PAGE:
There are nine today, sitting around a square of tables, heads down, making cards.
“We usually have more,” says Barbara as I settle myself into an empty chair, “but four are poorly with chest infections.”
We’re in the community room at The Miners in Moston, the hub of all things creative in this part of town and an increasingly important venue for the local estate and beyond.
Barbara Shaw has been voluntarily running her Creative Community craft sessions for nearly five years now. I scribble everyone’s name down as she introduces me to her group.
There’s Jean and Marie. And Kath ‘with a K’ clicking her knitting needles together as the others sponge pastel colours onto their artwork. Cath ‘with a C’ is the newest member of the group, recently moved from Moss Side to be near her daughter.
And then there’s Dawn and Ann, ‘without an e’ followed by Denise and her husband Trevor. “With a T,” says Trevor.
“So what do you actually do?” I ask.
“We make handmade greeting cards,” says Barbara, “and Kath teaches knitting to those who would rather knit.”
“I haven’t got the patience for all the fiddly bits,” says Kath, still clicking, “so I knit… and talk.”
“We do a lot of talking,” laughs Marie.
In amongst the cutting and sticking, daubing and dabbing, there’s a lot of laughter and banter in this group. I’m not sure how the discussion about parking on pavements started but everyone throws in their two penneth. Next it’s Joe Pasquale.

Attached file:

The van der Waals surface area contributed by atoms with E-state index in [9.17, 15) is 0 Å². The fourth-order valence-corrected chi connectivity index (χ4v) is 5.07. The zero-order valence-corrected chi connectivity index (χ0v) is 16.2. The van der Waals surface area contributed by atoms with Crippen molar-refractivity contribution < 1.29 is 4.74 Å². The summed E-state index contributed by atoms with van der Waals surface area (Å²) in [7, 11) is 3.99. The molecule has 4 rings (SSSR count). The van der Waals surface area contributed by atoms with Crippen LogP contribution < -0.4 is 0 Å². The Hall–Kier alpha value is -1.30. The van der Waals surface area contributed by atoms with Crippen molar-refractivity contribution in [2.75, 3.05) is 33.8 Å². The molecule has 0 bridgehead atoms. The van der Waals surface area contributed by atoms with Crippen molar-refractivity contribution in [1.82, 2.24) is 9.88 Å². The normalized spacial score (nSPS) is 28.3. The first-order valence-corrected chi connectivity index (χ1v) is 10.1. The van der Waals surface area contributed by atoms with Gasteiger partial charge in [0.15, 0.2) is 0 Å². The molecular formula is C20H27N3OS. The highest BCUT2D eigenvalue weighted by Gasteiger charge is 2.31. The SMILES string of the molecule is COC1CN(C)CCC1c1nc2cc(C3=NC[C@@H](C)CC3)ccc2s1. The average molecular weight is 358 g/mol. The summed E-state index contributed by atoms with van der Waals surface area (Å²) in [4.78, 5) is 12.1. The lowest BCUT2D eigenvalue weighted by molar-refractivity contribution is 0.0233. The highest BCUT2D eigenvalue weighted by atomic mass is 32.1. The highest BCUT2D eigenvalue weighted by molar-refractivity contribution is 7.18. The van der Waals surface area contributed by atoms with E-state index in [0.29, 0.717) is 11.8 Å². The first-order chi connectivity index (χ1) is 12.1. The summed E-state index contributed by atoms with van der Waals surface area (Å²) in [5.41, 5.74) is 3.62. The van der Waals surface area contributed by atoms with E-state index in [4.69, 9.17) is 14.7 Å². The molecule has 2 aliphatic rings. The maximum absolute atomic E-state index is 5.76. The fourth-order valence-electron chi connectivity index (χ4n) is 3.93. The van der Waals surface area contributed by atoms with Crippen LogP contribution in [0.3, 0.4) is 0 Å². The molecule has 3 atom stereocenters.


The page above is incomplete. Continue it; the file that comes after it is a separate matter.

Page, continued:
Originally from Portsmouth Barbara trained as a psychiatric nurse but later moved into community education. She worked at the Abraham Moss Centre and spent some years driving the Cheetham community bus. “So I’ve always worked with people and the community,” she tells me.
Later she moved back into psychiatric work, this time using craft with the long-term mentally-ill. The sticking and the cutting built self-esteem amongst her clientele and Barbara encouraged many of them into further education or employment.
With cuts to mental health services, Barbara’s group was shut down. Undeterred but convinced of the value of art therapy, she set up a new group, as a volunteer, that expanded into the wider community.
“So now we have an activity group where there is an understanding of mental health. If you have a mental health problem and want to talk about it then fair enough, but you don’t have to. Do you need a sponge for that, Cath?”